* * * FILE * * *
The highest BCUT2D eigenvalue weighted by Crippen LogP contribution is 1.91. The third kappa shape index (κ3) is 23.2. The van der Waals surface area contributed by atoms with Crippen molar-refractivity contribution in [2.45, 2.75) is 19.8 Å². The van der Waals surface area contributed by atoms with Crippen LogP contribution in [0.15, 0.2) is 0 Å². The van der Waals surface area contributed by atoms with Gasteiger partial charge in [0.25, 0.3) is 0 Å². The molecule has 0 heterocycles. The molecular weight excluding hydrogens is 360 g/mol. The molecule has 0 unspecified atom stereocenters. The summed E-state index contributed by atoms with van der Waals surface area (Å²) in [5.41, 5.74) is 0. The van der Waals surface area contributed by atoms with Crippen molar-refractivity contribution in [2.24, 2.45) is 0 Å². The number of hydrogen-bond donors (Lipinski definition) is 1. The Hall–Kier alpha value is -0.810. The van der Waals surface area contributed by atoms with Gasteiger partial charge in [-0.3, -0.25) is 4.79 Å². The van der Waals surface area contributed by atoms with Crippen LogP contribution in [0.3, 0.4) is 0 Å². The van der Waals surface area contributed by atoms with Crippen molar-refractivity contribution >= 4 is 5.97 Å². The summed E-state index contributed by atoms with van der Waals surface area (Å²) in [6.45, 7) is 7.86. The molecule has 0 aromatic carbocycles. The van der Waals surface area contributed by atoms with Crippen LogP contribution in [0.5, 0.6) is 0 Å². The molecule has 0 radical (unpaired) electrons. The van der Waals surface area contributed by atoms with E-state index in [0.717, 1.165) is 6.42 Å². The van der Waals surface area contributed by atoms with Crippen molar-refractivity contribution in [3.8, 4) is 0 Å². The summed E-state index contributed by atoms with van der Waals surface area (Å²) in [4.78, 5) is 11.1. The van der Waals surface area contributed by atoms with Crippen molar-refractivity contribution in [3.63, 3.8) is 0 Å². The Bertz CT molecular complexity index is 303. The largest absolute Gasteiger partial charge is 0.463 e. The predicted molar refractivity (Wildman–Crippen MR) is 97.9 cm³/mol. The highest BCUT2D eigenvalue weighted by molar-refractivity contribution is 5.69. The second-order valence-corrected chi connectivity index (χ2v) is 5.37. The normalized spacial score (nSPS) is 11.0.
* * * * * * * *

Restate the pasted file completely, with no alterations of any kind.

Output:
The highest BCUT2D eigenvalue weighted by Crippen LogP contribution is 1.91. The third kappa shape index (κ3) is 23.2. The van der Waals surface area contributed by atoms with Crippen molar-refractivity contribution in [2.45, 2.75) is 19.8 Å². The van der Waals surface area contributed by atoms with Crippen LogP contribution in [0.15, 0.2) is 0 Å². The van der Waals surface area contributed by atoms with Gasteiger partial charge in [0.25, 0.3) is 0 Å². The molecule has 0 heterocycles. The molecular weight excluding hydrogens is 360 g/mol. The molecule has 0 unspecified atom stereocenters. The summed E-state index contributed by atoms with van der Waals surface area (Å²) in [5.41, 5.74) is 0. The van der Waals surface area contributed by atoms with Crippen molar-refractivity contribution in [2.24, 2.45) is 0 Å². The number of hydrogen-bond donors (Lipinski definition) is 1. The Hall–Kier alpha value is -0.810. The van der Waals surface area contributed by atoms with Gasteiger partial charge in [-0.3, -0.25) is 4.79 Å². The van der Waals surface area contributed by atoms with Crippen LogP contribution in [0.3, 0.4) is 0 Å². The van der Waals surface area contributed by atoms with Crippen molar-refractivity contribution >= 4 is 5.97 Å². The summed E-state index contributed by atoms with van der Waals surface area (Å²) in [6.45, 7) is 7.86. The molecule has 0 aromatic carbocycles. The van der Waals surface area contributed by atoms with Crippen LogP contribution in [0.5, 0.6) is 0 Å². The molecule has 0 radical (unpaired) electrons. The van der Waals surface area contributed by atoms with E-state index in [0.717, 1.165) is 6.42 Å². The van der Waals surface area contributed by atoms with Crippen molar-refractivity contribution in [3.8, 4) is 0 Å². The summed E-state index contributed by atoms with van der Waals surface area (Å²) in [4.78, 5) is 11.1. The van der Waals surface area contributed by atoms with Crippen molar-refractivity contribution in [3.63, 3.8) is 0 Å². The Bertz CT molecular complexity index is 303. The largest absolute Gasteiger partial charge is 0.463 e. The predicted molar refractivity (Wildman–Crippen MR) is 97.9 cm³/mol. The highest BCUT2D eigenvalue weighted by molar-refractivity contribution is 5.69. The second-order valence-corrected chi connectivity index (χ2v) is 5.37. The normalized spacial score (nSPS) is 11.0.